Hollow words from Sarah Teather



 I was due to attend training to become an assessor for EYPS on Wednesday this week. This has now been cancelled. This is because, despite Teather’s commitment to graduate leadership, Brighton University is not able to take on any more students for EYPS. The current cohort will complete their courses but the University has to re-tender for the right to offer courses in the future, none of which will start before January 2012. Presumably, the government is going to try and get the University to provide high quality training for less money, otherwise why expect them to tender again for a course which has been running perfectly well? And how is having a gap of nearly a year with no new intake of students going to provide lots more highly qualified graduate staff for Early Years settings in Brighton and Hove?

Yesterday, Sarah Teather confirmed the Government’s commitment to graduate leadership in Early Years settings.


Good news it would seem. Different studies have supported the idea that graduates leading Early Years settings improve outcomes for children attending those settings. The EPPE study found that graduate level leaders of settings led to better quality settings. This study from Wolverhampton’s Centre for Development and Applied Research in Education found that Early Years Professionals are ‘a force for good’.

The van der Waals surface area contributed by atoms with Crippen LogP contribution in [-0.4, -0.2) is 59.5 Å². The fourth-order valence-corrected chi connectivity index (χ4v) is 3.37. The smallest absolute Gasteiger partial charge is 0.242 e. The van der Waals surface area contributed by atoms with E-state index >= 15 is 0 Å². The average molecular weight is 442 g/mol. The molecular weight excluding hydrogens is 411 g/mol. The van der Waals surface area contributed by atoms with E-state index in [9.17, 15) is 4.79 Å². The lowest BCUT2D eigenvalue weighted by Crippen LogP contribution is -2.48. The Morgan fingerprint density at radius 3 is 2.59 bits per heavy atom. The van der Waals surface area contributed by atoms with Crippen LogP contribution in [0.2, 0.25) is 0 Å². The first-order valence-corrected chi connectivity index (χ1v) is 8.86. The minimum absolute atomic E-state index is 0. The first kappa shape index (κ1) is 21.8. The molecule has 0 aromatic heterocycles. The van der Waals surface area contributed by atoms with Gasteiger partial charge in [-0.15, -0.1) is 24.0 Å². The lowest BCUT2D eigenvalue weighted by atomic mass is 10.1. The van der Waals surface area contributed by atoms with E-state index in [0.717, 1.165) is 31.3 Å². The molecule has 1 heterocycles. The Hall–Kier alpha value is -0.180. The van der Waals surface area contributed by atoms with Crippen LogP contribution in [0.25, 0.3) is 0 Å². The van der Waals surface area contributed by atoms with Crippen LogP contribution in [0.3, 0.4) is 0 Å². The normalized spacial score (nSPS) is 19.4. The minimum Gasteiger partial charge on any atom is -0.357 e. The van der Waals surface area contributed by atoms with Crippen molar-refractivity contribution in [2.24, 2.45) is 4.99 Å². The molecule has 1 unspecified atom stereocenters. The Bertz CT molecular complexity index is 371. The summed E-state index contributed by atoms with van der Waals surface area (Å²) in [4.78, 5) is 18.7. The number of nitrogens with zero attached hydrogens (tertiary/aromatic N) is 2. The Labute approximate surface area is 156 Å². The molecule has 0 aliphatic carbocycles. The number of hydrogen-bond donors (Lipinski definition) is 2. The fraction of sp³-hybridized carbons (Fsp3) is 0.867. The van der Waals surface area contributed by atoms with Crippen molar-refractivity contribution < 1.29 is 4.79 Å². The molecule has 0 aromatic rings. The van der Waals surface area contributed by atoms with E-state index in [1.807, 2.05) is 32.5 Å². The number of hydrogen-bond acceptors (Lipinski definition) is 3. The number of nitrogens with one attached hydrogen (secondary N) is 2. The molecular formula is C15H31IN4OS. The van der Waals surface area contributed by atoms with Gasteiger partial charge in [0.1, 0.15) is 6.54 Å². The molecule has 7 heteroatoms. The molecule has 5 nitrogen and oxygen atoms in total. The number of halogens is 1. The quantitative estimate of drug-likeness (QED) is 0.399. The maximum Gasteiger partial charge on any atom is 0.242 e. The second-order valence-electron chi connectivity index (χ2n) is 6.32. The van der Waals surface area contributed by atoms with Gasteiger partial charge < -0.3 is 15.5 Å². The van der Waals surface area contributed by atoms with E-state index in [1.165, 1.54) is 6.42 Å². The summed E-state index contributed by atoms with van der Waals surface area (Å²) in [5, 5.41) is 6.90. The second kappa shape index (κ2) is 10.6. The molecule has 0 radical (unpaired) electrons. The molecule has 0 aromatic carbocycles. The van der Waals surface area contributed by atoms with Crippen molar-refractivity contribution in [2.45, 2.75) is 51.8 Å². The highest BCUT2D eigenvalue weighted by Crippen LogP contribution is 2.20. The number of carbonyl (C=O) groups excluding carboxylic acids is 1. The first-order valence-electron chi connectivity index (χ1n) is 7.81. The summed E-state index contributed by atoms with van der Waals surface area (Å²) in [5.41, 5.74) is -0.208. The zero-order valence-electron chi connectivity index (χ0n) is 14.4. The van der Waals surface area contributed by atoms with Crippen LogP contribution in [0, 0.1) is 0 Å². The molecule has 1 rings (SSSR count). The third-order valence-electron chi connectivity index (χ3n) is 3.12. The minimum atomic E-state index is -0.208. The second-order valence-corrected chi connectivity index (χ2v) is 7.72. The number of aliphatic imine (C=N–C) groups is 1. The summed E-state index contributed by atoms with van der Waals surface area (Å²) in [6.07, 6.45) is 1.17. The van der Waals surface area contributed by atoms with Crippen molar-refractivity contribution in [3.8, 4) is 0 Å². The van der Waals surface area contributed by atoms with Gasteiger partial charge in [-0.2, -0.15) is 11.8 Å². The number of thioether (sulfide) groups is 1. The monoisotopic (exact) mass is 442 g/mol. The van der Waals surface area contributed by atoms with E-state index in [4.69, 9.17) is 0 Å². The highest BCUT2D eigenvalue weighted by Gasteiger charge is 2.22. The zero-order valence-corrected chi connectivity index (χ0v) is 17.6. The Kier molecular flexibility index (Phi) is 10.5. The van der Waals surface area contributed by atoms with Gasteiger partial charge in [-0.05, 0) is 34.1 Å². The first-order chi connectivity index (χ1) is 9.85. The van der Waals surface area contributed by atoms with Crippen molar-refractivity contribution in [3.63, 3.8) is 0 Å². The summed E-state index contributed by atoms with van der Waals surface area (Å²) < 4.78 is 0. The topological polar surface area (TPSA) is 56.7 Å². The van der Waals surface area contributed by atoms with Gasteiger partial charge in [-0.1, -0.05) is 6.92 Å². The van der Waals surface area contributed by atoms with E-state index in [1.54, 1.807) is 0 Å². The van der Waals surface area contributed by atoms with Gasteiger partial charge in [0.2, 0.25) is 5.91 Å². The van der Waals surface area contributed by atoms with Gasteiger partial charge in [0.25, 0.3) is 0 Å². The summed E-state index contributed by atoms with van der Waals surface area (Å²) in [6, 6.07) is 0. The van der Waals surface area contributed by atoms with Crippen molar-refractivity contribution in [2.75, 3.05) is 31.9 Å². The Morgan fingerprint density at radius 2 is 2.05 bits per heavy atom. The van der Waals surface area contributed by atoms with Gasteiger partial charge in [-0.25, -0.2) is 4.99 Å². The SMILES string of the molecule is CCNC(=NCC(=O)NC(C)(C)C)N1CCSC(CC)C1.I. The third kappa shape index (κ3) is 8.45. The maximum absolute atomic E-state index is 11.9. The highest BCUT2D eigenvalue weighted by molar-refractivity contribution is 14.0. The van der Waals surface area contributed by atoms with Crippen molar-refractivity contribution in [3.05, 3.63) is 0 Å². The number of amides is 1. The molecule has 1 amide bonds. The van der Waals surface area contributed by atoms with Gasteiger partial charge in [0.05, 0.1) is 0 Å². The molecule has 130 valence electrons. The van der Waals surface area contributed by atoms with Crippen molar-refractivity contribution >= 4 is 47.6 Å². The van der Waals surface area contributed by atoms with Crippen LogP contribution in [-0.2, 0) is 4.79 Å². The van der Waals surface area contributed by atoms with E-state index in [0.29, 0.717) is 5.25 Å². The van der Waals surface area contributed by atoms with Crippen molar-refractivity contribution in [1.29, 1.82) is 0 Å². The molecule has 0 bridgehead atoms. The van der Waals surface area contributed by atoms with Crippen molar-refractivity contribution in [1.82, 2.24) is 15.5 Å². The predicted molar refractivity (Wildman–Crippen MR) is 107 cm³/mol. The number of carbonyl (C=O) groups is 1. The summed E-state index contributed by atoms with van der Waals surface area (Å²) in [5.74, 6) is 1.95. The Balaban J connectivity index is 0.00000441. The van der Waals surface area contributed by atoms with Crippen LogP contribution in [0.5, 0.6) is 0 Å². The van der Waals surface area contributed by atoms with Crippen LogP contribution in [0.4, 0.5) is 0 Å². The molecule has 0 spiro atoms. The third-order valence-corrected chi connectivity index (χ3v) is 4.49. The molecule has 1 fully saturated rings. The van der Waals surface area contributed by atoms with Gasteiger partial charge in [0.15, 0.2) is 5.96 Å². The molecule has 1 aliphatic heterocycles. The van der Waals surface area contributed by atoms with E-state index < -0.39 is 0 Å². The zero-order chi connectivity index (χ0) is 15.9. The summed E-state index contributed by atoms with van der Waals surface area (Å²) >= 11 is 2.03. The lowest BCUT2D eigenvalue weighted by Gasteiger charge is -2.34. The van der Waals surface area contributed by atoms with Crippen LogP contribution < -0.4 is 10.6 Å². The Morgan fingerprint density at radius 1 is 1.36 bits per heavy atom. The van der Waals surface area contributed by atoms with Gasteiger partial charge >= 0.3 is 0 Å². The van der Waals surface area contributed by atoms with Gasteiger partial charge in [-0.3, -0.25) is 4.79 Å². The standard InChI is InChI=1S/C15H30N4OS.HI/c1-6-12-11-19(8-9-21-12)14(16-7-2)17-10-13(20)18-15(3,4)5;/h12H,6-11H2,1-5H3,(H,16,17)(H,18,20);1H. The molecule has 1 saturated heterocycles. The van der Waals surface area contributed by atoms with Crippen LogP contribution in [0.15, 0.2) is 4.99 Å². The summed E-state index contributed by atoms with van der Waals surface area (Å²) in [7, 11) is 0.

Early Years Professional status was introduced in 2006 under the previous government in order to ‘up-skill’ the early years workforce and, particularly in private and voluntary-led settings, improve the level of staff qualifications. In stark contrast to countries like Finland, daycare staff in private nurseries in England have traditionally had low levels of qualifications. Existing graduates were encouraged to get their EYPS through University based study and a rigourous assessment process. The training programmes were fully funded through the CWDC (losing it’s governmental status as part of the bonfire of the quangos) and daycare settings got supply costs to enable students to be released to undertake this new ‘status’. I got my EYPS in 2007 and, like many others, have found it to be extremely beneficial in enabling me to manage my nursery and implement changes which have led to improvements in the quality of the setting and hence the outcomes for children. This high quality was noted by Ofsted who rated the nursery ‘outstanding’ last year.

Ms Teather said:

“ we will continue to invest funding in graduate programmes in 2011-12, and the Children’s Workforce Development Council (CWDC) will continue to deliver both the Early Years Professional Status (EYPS) and the New Leaders in Early Years (New Leaders) programmes.”

The money which Teather is committing to spending on training programmes for EYPs may well be a waste; how are the successful candidates going to get jobs which pay anything close to a graduate salary? And without the prospect of enhanced rates of pay there is very little incentive for people to complete their EYPS. The level of pay in day nurseries for non-graduate staff is extremely low and is often at or little more than minimum wage levels.

Teather goes on to talk about continued funding:

“As I’ve said before in these pages, the Department secured a good spending review settlement for Early Years services against a difficult economic backdrop. The Early Intervention Grant brings together funding for Sure Start, youth and family support for the most vulnerable children and will give local authorities greater freedom and flexibility in designing local services. This includes the recruitment and deployment of graduate leaders and investment in other qualifications to support the wider workforce.”